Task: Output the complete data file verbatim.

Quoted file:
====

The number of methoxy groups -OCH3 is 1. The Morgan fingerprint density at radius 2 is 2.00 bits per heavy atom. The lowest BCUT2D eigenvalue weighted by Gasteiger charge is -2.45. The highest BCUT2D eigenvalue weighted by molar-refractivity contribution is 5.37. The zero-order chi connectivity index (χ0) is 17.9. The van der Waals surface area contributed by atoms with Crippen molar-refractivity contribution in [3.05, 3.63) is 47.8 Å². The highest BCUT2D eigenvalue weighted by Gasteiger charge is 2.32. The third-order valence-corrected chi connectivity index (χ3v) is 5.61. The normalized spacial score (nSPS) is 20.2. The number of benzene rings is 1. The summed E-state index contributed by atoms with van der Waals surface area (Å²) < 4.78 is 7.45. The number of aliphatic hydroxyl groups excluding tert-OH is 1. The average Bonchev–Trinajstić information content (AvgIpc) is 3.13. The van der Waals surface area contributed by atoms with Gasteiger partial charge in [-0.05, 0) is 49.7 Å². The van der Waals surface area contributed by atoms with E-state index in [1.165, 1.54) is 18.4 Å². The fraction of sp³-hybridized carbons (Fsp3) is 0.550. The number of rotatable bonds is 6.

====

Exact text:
The number of methoxy groups -OCH3 is 1. The Morgan fingerprint density at radius 2 is 2.00 bits per heavy atom. The lowest BCUT2D eigenvalue weighted by Gasteiger charge is -2.45. The highest BCUT2D eigenvalue weighted by molar-refractivity contribution is 5.37. The zero-order chi connectivity index (χ0) is 17.9. The van der Waals surface area contributed by atoms with Crippen molar-refractivity contribution in [3.05, 3.63) is 47.8 Å². The highest BCUT2D eigenvalue weighted by Gasteiger charge is 2.32. The third-order valence-corrected chi connectivity index (χ3v) is 5.61. The normalized spacial score (nSPS) is 20.2. The number of benzene rings is 1. The summed E-state index contributed by atoms with van der Waals surface area (Å²) < 4.78 is 7.45. The number of aliphatic hydroxyl groups excluding tert-OH is 1. The average Bonchev–Trinajstić information content (AvgIpc) is 3.13. The van der Waals surface area contributed by atoms with Gasteiger partial charge in [-0.05, 0) is 49.7 Å². The van der Waals surface area contributed by atoms with E-state index in [1.165, 1.54) is 18.4 Å². The fraction of sp³-hybridized carbons (Fsp3) is 0.550. The number of rotatable bonds is 6.